Sick When Starting Suboxone: Abres Los Ojos!

An interesting case from a reader:
Thanks Doc for your efforts. I appreciate you.
I am a four year hydrocodone addict 55 years old. I became addicted when I used the drug for an injured cervical disc.
A couple of years ago I found out about suboxone and got in touch with a Dr. in Tulsa who prescribed it for me. I waited until I thought I was in withdrawl..about twenty hours and took my first dose. I became dizzy, nausiated, numb and all I could do was make it to the bedroom where my nausea eased a bit…I never vomited. I lay there for ten hours in a numbed state half in and out of sleep. The next day I was fine.
The Dr. said I took it too early. So, I waited a week without any hydros and took another pill and got the same results. The Dr. said to flush them and I did.

Two years later I am still an addict. Do you think I should try again? Could I take small slivers of the pill without the negative effects? What do you think?
I am desperate to get clean.
I have also heard about subutex but have never tried it. Could it be that subutex is what I should try for?
Respectfully,
John in Oklahoma
My Response:

High on opiates
High on opiates

How much hydrocodone were you taking in the days leading up to taking Suboxone? Your reaction sound more like a person overdosing on buprenorphine than precipitated withdrawal– do you remember, at the time you were nauseated, were your pupils very large, or very small? If you were in withdrawal your pupils would be huge; if you were overdosing they would be ‘pinpoint’, and if you were having an allergic reaction of some type, they would be about normal.
20 hours should be plenty long for hydrocodone, and your second attempt could not have been precipitated withdrawal, providing you weren’t on some other opiate. Nausea and vomiting are not the main features of withdrawal; more typical would be lower abdominal cramps and diarrhea. Nausea is a big part of overdose, on the other hand. The potency of Suboxone (any dose above 4 mg) is equal to about 30 mg of methadone, or about 60 mg of oxycodone, or about 100 mg of hydrocodone… if you were taking the 5 mg tabs, that would mean that a tablet of Suboxone would equal the potency of about 20 tablets of vicodin. Since vicodin lasts only a few hours, to have an equal tolerance you would need to be taking about 20 times 6 = 120 tabs of vicodin per day. That is a lot of vicodin– enough to kill you by destroying your liver, so you were probably taking significantly less.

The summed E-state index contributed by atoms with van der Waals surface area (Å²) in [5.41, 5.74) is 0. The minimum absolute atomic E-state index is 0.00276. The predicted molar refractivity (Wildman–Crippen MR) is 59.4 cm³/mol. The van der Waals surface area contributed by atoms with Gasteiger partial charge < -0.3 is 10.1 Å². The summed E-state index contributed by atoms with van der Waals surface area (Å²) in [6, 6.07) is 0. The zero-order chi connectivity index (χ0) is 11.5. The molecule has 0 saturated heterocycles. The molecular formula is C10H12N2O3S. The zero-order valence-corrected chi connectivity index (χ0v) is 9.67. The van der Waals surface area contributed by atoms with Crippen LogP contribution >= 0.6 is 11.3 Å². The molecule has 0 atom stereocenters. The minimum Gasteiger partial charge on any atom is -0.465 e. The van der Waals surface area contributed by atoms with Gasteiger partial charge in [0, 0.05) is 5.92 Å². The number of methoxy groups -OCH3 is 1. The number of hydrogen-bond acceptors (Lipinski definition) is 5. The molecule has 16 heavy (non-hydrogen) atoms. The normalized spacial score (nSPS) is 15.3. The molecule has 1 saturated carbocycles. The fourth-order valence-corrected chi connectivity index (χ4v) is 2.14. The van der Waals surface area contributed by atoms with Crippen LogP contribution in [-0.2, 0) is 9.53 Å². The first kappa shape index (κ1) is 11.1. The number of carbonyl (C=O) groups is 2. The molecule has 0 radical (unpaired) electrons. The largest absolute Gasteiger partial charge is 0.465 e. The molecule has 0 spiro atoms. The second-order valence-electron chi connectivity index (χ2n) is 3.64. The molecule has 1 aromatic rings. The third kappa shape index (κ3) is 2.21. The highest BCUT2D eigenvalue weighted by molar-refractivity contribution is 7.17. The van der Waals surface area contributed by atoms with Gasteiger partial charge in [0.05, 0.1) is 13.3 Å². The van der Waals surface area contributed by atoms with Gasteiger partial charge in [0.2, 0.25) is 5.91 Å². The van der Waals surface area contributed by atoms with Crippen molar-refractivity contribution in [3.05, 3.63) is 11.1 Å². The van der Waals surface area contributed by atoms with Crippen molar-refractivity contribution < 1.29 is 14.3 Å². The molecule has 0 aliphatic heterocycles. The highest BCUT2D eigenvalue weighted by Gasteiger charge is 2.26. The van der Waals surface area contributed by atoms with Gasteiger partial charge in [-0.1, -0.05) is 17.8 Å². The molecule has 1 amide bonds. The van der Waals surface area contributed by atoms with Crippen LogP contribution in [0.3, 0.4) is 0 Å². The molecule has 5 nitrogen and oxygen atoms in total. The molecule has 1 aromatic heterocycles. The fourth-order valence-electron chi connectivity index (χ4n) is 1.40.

Out of junk
Out of junk

I think the Suboxone was just too strong. Yes, you could try working your way up with tiny pieces, but it is
hard to titrate at the low doses because of the unusual dose/response curve. I think a better way, if you are not on a huge dose of vicodin, would be to use clonidine, immodium, and maybe some other things to help with the withdrawal, and use the steps to stay clean… otherwise you will be moving up the tolerance ladder.
Subutex would be another option if I am wrong with my assumptions about your dosing– some rare people do have bad reactions to the naloxone, even though little gets into the system. One other hypothesis… if you were taking tons of vicodin, and your liver was in bad shape, your liver might not have been able to destroy the naloxone (first pass metabolism at the liver is what keeps the naloxone in Suboxone from working), and so the naloxone in Suboxone precipitated withdrawal.
Good luck!
John Writes Back:
Yes, Dr. you may be right. My dose was relatively low, I was taking at or about four or five lortab 10 tablets a day.
I wasn’t aware of the potency of the suboxone. I seem to remember I took the four or five mg. tabs, the small orange hex shaped one.